Catty antics can't save the stilted dialogue, plodding plot and unsatisfying climax.

DRAMA IS HER MIDDLE NAME

THE RITZ HARPER CHRONICLES, VOL. 1

From shock-radio deejay Williams, the story of shock-radio deejay Ritz Harper, who made her fame by viciously destroying people's reputations on air and is gunned down in the streets.

Ritz has always been a hard-working good girl. But she is fed up with slogging through the night shift for WHOT in New York City. She wants to be a star. She finally gets her chance when she spills some titillating gossip about her old roommate, a famous newscaster. Suddenly, Ritz's star shoots to the top. She gets her own show in a prized time slot, and the mudslinging begins. Ms. Loose Lips will blab about anyone and anything that her spies can dredge up. If a rap star is on the down-low, you can be sure Ritz will be the first to bust down his closet door. If a young starlet has herpes, well, once she pays a visit to Ritz, her secret is safe no more. Soon Ritz starts waltzing down red carpets. She snaps at her friends and covets the limelight. She has become a true diva with a cold, calculating approach to life and success. Needless to say, by the time she is shot, there is a long catalogue of names from which to choose a suspect. However, dear readers, the gunman or gunwoman will remain a mystery until volume two.

Catty antics can't save the stilted dialogue, plodding plot and unsatisfying climax.

Pub Date: June 20, 2006

ISBN: 0-7679-2486-X

Page Count: 240

Publisher: N/A

Review Posted Online: May 20, 2010

Kirkus Reviews Issue: May 1, 2006

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The phrase “tour de force” could have been invented for this audacious novel.

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A LITTLE LIFE

Four men who meet as college roommates move to New York and spend the next three decades gaining renown in their professions—as an architect, painter, actor and lawyer—and struggling with demons in their intertwined personal lives.

Yanagihara (The People in the Trees, 2013) takes the still-bold leap of writing about characters who don’t share her background; in addition to being male, JB is African-American, Malcolm has a black father and white mother, Willem is white, and “Jude’s race was undetermined”—deserted at birth, he was raised in a monastery and had an unspeakably traumatic childhood that’s revealed slowly over the course of the book. Two of them are gay, one straight and one bisexual. There isn’t a single significant female character, and for a long novel, there isn’t much plot. There aren’t even many markers of what’s happening in the outside world; Jude moves to a loft in SoHo as a young man, but we don’t see the neighborhood change from gritty artists’ enclave to glitzy tourist destination. What we get instead is an intensely interior look at the friends’ psyches and relationships, and it’s utterly enthralling. The four men think about work and creativity and success and failure; they cook for each other, compete with each other and jostle for each other’s affection. JB bases his entire artistic career on painting portraits of his friends, while Malcolm takes care of them by designing their apartments and houses. When Jude, as an adult, is adopted by his favorite Harvard law professor, his friends join him for Thanksgiving in Cambridge every year. And when Willem becomes a movie star, they all bask in his glow. Eventually, the tone darkens and the story narrows to focus on Jude as the pain of his past cuts deep into his carefully constructed life.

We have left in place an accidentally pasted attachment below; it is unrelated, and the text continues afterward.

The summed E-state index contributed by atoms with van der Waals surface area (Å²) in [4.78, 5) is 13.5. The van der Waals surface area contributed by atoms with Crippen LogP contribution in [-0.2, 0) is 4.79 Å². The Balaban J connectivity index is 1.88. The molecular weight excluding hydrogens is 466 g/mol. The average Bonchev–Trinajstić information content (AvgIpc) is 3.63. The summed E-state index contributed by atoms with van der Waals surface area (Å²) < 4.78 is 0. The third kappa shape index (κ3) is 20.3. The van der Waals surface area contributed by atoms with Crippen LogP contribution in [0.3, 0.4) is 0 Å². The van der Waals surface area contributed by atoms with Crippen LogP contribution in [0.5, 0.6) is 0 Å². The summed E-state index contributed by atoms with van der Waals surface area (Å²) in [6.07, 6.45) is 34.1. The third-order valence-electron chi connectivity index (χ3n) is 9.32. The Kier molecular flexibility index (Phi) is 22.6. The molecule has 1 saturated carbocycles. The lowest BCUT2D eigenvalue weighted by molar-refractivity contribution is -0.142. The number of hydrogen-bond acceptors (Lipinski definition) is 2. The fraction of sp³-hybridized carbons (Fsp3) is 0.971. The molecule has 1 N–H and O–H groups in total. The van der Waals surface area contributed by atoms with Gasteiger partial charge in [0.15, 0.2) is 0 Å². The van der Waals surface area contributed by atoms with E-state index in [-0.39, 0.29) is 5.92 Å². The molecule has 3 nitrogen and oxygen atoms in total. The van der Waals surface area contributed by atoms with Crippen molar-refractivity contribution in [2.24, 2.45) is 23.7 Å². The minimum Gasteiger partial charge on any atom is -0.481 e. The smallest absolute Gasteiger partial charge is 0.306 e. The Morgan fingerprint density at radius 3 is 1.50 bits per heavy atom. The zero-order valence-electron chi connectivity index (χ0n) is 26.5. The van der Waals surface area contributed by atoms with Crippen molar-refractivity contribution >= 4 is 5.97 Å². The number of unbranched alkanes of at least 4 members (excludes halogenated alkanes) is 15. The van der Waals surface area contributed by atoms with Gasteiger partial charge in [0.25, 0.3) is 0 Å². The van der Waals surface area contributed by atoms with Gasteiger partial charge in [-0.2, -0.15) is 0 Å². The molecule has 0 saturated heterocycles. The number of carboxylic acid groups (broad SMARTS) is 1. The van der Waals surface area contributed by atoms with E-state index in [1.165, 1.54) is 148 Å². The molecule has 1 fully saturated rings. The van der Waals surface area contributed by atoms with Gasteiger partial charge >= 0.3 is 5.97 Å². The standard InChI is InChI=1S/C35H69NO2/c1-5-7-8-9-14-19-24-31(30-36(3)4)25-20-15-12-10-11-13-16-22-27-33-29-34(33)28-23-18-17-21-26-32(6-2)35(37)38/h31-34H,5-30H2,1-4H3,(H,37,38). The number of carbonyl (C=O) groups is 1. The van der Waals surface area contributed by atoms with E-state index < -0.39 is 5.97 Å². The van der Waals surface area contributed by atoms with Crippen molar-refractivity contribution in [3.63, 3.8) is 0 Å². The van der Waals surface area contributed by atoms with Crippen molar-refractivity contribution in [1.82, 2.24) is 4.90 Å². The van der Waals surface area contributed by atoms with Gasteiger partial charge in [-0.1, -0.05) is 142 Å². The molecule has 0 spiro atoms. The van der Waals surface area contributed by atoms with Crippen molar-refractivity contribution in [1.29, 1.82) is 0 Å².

The phrase “tour de force” could have been invented for this audacious novel.

Pub Date: March 10, 2015

ISBN: 978-0-385-53925-8

Page Count: 720

Publisher: Doubleday

Review Posted Online: Dec. 22, 2014

Kirkus Reviews Issue: Jan. 1, 2015

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More about grief and tragedy than romance.

FRIENDS FOREVER

Five friends meet on their first day of kindergarten at the exclusive Atwood School and remain lifelong friends through tragedy and triumph.

When Gabby, Billy, Izzie, Andy and Sean meet in the toy kitchen of the kindergarten classroom on their first day of school, no one can know how strong the group’s friendship will remain. Despite their different personalities and interests, the five grow up together and become even closer as they come into their own talents and life paths. But tragedy will strike and strike again. Family troubles, abusive parents, drugs, alcohol, stress, grief and even random bad luck will put pressure on each of them individually and as a group. Known for her emotional romances, Steel makes a bit of a departure with this effort that follows a group of friends through young adulthood. But even as one tragedy after another befalls the friends, the impact of the events is blunted by a distant narrative style that lacks emotional intensity. 

More about grief and tragedy than romance.

Pub Date: July 24, 2012

ISBN: 978-0-385-34321-3

Page Count: 322

Publisher: Delacorte

Review Posted Online: Nov. 14, 2012

Kirkus Reviews Issue: Dec. 1, 2012

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